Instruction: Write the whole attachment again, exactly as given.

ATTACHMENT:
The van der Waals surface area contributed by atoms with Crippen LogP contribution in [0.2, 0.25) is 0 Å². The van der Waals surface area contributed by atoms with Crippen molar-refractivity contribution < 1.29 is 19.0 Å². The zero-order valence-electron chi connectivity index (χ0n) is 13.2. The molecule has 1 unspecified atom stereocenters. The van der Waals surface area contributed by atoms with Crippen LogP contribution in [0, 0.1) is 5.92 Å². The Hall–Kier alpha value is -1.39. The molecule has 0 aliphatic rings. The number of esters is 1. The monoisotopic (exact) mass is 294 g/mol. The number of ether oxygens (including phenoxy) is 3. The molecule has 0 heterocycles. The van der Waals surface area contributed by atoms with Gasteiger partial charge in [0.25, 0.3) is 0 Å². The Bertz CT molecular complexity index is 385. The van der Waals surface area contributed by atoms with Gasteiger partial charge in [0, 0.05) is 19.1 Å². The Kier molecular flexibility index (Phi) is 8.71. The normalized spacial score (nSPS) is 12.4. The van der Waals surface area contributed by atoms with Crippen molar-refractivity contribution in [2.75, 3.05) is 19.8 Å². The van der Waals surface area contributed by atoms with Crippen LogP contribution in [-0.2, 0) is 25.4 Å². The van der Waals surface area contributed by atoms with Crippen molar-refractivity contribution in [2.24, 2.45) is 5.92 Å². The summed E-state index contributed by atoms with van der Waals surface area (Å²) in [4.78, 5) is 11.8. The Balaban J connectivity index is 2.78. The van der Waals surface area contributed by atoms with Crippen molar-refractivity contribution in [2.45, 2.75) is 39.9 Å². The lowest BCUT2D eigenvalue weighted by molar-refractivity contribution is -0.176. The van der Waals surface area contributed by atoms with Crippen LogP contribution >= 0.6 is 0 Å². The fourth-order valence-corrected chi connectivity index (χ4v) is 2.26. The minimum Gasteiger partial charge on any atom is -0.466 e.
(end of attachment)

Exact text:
The van der Waals surface area contributed by atoms with Crippen LogP contribution in [0.2, 0.25) is 0 Å². The van der Waals surface area contributed by atoms with Crippen molar-refractivity contribution < 1.29 is 19.0 Å². The zero-order valence-electron chi connectivity index (χ0n) is 13.2. The molecule has 1 unspecified atom stereocenters. The van der Waals surface area contributed by atoms with Crippen LogP contribution in [0, 0.1) is 5.92 Å². The Hall–Kier alpha value is -1.39. The molecule has 0 aliphatic rings. The number of esters is 1. The monoisotopic (exact) mass is 294 g/mol. The number of ether oxygens (including phenoxy) is 3. The molecule has 0 heterocycles. The van der Waals surface area contributed by atoms with Gasteiger partial charge in [0.25, 0.3) is 0 Å². The Bertz CT molecular complexity index is 385. The van der Waals surface area contributed by atoms with Gasteiger partial charge in [0, 0.05) is 19.1 Å². The Kier molecular flexibility index (Phi) is 8.71. The normalized spacial score (nSPS) is 12.4. The van der Waals surface area contributed by atoms with Crippen molar-refractivity contribution in [2.75, 3.05) is 19.8 Å². The van der Waals surface area contributed by atoms with Crippen LogP contribution in [-0.2, 0) is 25.4 Å². The van der Waals surface area contributed by atoms with Crippen molar-refractivity contribution in [2.24, 2.45) is 5.92 Å². The summed E-state index contributed by atoms with van der Waals surface area (Å²) in [4.78, 5) is 11.8. The Balaban J connectivity index is 2.78. The van der Waals surface area contributed by atoms with Crippen molar-refractivity contribution in [2.45, 2.75) is 39.9 Å². The lowest BCUT2D eigenvalue weighted by molar-refractivity contribution is -0.176. The van der Waals surface area contributed by atoms with Crippen LogP contribution >= 0.6 is 0 Å². The fourth-order valence-corrected chi connectivity index (χ4v) is 2.26. The minimum Gasteiger partial charge on any atom is -0.466 e.